Although Price was a pianist herself (a well-known photo of her composing at a piano is reproduced on p. [4]); another of her with her daughter looking at flowers in a garden is on p. [10] in the accompanying un-numbered 12-pp. booklet, whose pp. [11] has the credits and [12] has Ege’s bio), and a graduate (1906) with majors in piano teaching and organ of New England Conservatory (Boston), it was thought that she did not write much music for keyboard, because, while some works were performed, none were published until recently. A trove of manuscripts was discovered in 2009 in her summer home in St. Anne, IL, that included many of the works on this CD, a few (e.g., Fantasie No. 3) re-constituted from the MSS by Ege, and revealed numerous unknown works, including one thought lost.

The music is quite varied, using classical Romantic forms, but often wandering slightly from their conventional shapes and incorporating African-American spiritual melodies, using the pentatonic scale: E, G, A, B, D, and other similar ones, although Price also created melodies that feel like/seem to be traditional ones, and many resemble songs without words; she also wrote many songs (pp. [7-8]). It is warm and charming, and often sounds familiar, although it is unlikely that you have heard it before. The four c. 8-10-minute-long Fantasies Nègres (1929 [1] & 1932 [2-4, the latter revised 1937]) are spread across the program, the first two opening it, the third in dead center, and the fourth closing it. Price was of “mixed cultural background”; her spelling of the titles displays that: ‘Fantasie‘ is German, ‘nègre‘ is French, and her music is distinctly American (p. [3]). Ege’s notes are good, with the biographical and compositional information.

The first group of three miniatures of c. two-minute Sketches between Fantasies Nos. 2 & 3 was assembled by Ege, who discovered them while piecing together No. 3, and felt they were intended to be together because their standard tempi indications were numbered 2-4; the titles are Ege’s. The second of c. three-minute Snapshots, that separate Fantasies Nos. 3 & 4, was assembled as a suite by Price in 1952, not long before her death. They had been composed earlier, given the titles by her, and performed individually in a different order by her and a fellow pianist. They are more Impressionist, like Debussy’s and Ravel’s music, conveying “auras, atmospheres, colours[,] and contours” (p. [9]); this is also in the vein of Charles Tomlinson Griffes‘ (1884-1920) piano music, which is beautiful, if you are not familiar with it (I wonder if Price knew it?). Ege’s playing is excellent, crystal clear, precise, and magical throughout.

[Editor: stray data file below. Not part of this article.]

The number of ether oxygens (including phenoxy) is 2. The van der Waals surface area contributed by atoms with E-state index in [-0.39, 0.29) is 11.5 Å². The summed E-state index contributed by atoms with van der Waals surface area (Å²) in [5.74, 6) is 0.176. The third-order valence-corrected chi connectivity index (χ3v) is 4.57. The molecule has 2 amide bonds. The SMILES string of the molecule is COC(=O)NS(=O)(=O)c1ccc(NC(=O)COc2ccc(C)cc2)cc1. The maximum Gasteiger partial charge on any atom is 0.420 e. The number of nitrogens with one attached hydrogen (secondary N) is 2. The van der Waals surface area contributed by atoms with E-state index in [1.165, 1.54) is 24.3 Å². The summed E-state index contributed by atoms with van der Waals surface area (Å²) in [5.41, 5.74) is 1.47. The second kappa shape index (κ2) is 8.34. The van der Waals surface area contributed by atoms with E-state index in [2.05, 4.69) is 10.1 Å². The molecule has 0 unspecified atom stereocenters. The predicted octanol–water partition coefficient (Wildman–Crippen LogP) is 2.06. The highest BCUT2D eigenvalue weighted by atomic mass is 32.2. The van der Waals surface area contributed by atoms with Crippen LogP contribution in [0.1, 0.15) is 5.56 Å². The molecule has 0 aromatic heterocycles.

Addendum, August 1, 2022
Dr. Ege is the author of the note about Price in the booklet accompanying another CD that I just acquired: New York Youth Symphony, Florence Price, Ethiopia’s Shadow in America, (1932) Piano Concerto in One Movement (actually three without interruption, 1934), Valerie Coleman (b. 1970), Umoja [= ‘unity’ in Swahili]: Anthem of Unity (2019), Jessie Montgomery (b. 1981), Soul Force (2015), Michelle Cann, piano, NYYS, Michael Repper, cond.; rec. Nov. 2020, self-issued © 2022, TT. 52:51, $20.00 +$5.00, S&H (direct); Avie, $14.50 + S&H, via Presto. The other composers wrote the notes for their own works.